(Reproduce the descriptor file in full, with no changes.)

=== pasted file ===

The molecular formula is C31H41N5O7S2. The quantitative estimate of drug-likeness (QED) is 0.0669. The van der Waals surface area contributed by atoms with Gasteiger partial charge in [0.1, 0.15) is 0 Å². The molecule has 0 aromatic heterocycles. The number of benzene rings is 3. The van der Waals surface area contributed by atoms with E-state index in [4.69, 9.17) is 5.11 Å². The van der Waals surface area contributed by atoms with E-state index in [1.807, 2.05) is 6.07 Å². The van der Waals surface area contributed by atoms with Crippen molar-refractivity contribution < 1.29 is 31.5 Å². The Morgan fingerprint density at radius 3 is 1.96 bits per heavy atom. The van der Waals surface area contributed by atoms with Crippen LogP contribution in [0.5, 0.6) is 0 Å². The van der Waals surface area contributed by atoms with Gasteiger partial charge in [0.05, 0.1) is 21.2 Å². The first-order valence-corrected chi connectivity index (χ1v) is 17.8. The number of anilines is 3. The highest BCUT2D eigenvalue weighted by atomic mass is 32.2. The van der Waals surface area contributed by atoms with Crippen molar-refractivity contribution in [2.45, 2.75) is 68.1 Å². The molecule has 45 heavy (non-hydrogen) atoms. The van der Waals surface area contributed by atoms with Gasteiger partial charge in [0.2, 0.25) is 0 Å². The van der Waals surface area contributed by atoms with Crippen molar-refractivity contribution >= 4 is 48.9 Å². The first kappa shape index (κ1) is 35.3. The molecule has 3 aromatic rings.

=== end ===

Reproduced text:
The molecular formula is C31H41N5O7S2. The quantitative estimate of drug-likeness (QED) is 0.0669. The van der Waals surface area contributed by atoms with Gasteiger partial charge in [0.1, 0.15) is 0 Å². The molecule has 0 aromatic heterocycles. The number of benzene rings is 3. The van der Waals surface area contributed by atoms with E-state index in [4.69, 9.17) is 5.11 Å². The van der Waals surface area contributed by atoms with E-state index in [1.807, 2.05) is 6.07 Å². The van der Waals surface area contributed by atoms with Crippen molar-refractivity contribution < 1.29 is 31.5 Å². The Morgan fingerprint density at radius 3 is 1.96 bits per heavy atom. The van der Waals surface area contributed by atoms with Crippen LogP contribution in [0.5, 0.6) is 0 Å². The van der Waals surface area contributed by atoms with Gasteiger partial charge in [0.05, 0.1) is 21.2 Å². The first-order valence-corrected chi connectivity index (χ1v) is 17.8. The number of anilines is 3. The highest BCUT2D eigenvalue weighted by atomic mass is 32.2. The van der Waals surface area contributed by atoms with Crippen molar-refractivity contribution in [2.45, 2.75) is 68.1 Å². The molecule has 45 heavy (non-hydrogen) atoms. The van der Waals surface area contributed by atoms with Gasteiger partial charge in [0.2, 0.25) is 0 Å². The van der Waals surface area contributed by atoms with Crippen molar-refractivity contribution >= 4 is 48.9 Å². The first kappa shape index (κ1) is 35.3. The molecule has 3 aromatic rings.